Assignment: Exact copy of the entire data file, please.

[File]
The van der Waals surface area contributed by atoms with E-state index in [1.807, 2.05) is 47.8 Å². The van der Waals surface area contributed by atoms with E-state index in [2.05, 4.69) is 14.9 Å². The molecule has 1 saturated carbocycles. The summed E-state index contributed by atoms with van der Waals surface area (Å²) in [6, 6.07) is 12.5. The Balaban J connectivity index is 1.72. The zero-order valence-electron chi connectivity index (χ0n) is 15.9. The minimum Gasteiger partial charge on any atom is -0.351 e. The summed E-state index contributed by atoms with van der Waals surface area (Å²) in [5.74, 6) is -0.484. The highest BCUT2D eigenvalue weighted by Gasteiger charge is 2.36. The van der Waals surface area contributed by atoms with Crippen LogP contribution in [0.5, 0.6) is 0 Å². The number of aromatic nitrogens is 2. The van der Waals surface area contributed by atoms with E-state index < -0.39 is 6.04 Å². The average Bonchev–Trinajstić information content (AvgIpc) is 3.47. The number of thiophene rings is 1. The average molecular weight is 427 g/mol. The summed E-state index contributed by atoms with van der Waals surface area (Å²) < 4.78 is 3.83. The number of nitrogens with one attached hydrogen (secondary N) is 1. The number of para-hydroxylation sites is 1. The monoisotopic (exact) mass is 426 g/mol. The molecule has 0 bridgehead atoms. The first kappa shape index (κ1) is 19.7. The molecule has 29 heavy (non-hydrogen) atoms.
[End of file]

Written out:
The van der Waals surface area contributed by atoms with E-state index in [1.807, 2.05) is 47.8 Å². The van der Waals surface area contributed by atoms with E-state index in [2.05, 4.69) is 14.9 Å². The molecule has 1 saturated carbocycles. The summed E-state index contributed by atoms with van der Waals surface area (Å²) in [6, 6.07) is 12.5. The Balaban J connectivity index is 1.72. The zero-order valence-electron chi connectivity index (χ0n) is 15.9. The minimum Gasteiger partial charge on any atom is -0.351 e. The summed E-state index contributed by atoms with van der Waals surface area (Å²) in [5.74, 6) is -0.484. The highest BCUT2D eigenvalue weighted by Gasteiger charge is 2.36. The van der Waals surface area contributed by atoms with Crippen LogP contribution in [0.5, 0.6) is 0 Å². The number of aromatic nitrogens is 2. The van der Waals surface area contributed by atoms with E-state index < -0.39 is 6.04 Å². The average Bonchev–Trinajstić information content (AvgIpc) is 3.47. The number of thiophene rings is 1. The average molecular weight is 427 g/mol. The summed E-state index contributed by atoms with van der Waals surface area (Å²) < 4.78 is 3.83. The number of nitrogens with one attached hydrogen (secondary N) is 1. The number of para-hydroxylation sites is 1. The monoisotopic (exact) mass is 426 g/mol. The molecule has 0 bridgehead atoms. The first kappa shape index (κ1) is 19.7. The molecule has 29 heavy (non-hydrogen) atoms.